Start of the second day of Internet Librarian International, and Hazel Hall (Director of the Centre for Social Informatics at Edinburgh Napier University) is going to talk about “relevance of social tools for information professionals” (slides at http://www.dcs.napier.ac.uk/~hazelh/esis/Hall_ILI.ppt)
Hazel says that we need to recognise that what we aren’t going to do is as important as what we are going to do.
Hazel relates how social media informs her – to know that her sister caught a salmon last Friday, meet up with people on trains, important dates, what’s happening in various organisations, the birth of a friends baby and the death of a colleague.
Social media are aggregators of people (not data or information alone) – their lives and experiences – and this is true for librarians and information professionals of course as well as everyone else. Hazel says that librarians and information professionals are good at organising and commmunicating information – and so natural for us to use social media as an extension to the ways we have done this traditionally. However, we may not be so good at engaging with library stakeholder communities in a participatory, collaborative fashion – and understanding how we can use social media to help with this.
Hazel talking about how it was possible to use a blog post to propose a physical meeting – impromptu coffee mornings http://www.facebook.com/EdCMers – and this draws from an extremely wide set of people – who might not otherwise usually meet or interact. Hazel says new knowledge happens at boundaries – and by bringing these people together you explore the boundaries.
Hazel says that even after 500 years we really don’t full understand the impact of the introduction of the printing press. She mentions the ‘Gutenberg parenthesis’ – that the limited amount of printed information available made us believe that it was normal to codify information – but that looking back on this in the future we will see this as the anomaly in human history.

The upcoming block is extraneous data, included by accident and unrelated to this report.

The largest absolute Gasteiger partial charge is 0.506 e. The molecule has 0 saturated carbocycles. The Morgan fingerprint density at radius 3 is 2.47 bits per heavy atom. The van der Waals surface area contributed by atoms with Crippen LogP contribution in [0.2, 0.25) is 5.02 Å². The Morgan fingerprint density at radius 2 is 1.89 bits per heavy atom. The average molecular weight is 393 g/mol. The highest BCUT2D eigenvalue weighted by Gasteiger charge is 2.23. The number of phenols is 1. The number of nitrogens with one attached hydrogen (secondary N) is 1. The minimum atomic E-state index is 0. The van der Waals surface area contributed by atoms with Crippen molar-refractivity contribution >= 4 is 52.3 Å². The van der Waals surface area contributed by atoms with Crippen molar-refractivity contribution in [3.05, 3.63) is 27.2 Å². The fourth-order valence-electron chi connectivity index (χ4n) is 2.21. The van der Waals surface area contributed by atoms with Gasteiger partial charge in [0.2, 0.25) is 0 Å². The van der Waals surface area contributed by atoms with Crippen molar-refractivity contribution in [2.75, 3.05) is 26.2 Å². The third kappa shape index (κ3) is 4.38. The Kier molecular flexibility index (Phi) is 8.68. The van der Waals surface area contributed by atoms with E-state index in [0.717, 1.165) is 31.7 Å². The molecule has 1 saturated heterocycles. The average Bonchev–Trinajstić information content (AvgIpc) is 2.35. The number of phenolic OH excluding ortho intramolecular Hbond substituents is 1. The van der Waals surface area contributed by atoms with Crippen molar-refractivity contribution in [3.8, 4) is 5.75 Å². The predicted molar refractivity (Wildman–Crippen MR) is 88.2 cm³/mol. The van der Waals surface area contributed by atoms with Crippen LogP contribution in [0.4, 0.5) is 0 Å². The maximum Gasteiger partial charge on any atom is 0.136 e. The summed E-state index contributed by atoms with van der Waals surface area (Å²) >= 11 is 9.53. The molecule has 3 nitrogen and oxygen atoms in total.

Hazel mentions the 5 stages of twitter acceptance:
- Denial – ‘twitter is stupid’
- Presence – ‘I don’t get it but I feel I ought to do it’
- Dumping – ‘I’ll just advertise stuff like blog posts etc.’
- Conversing – authentic 1-1 conversations
“I’m using Twitter to publish useful information that people read, and to converse 1×1 authentically” – this is where the true value of microblogging lies.
People use Twitter in different ways – e.g. Phil Bradley uses his account very differently to Hazel. Hazel keeps her truly ‘personal’ interaction for Facebook, as Twitter (for her) always has an aspect of her professional face. (Hazel feels this is perhaps because Phil is an independent consultant, and so always representing himself – I’m not sure I agree, I suspect it is just more about what you are happy to publish to certain audiences – Phil is simply ‘more public’ than Hazel would be my conclusion I think).
Hazel relates how librarians and information professionals have been using social media for staff development, professional communication (e.g. in place of email lists), profile raising – tweeting and blogging, peer-review work.
Hazel moving onto the use of social media for the delivery of library services. Research snapshot shows that in this cas social media is used largely to deliver the same services in a different way – and noting that libraries are often ahead of the game in comparison to the rest of the organisation – however still very much a ‘we publish’ and ‘you consume’ model – Hazel asking where the user participation element is.
There are example – using a blog to build on traditional services and engage library members through discussion in comments, recommendations etc.
“We are all part of the reality: develop our users, develop ourselves” –
In his PhD Umar Ruhi (http://www.umar.biz) describes how users move through stages of use:
Consume -> connect -> canvas -> communicate -> comment -> commentate -> contribute ->collaborate
We need to develop stakeholder participation – lead communities. Hazel relates how at Napier they’ve used Yammer to do student support – students used it because it was useful and because humans like making and sharing things.
Hazel believes libraries should be following ‘end users’ (library members) via social media – this isn’t to say you’ll see every single tweet, but that you have that direct contact. She also notes that this isn’t necessarily about Twitter – your users more likely to be on Facebook.
Q: Thinking about appropriateness – is it possible to manage personal/professional identity
A: Can’t necessarily manage others – but need to be aware of what we do ourselves – no real answers at the moment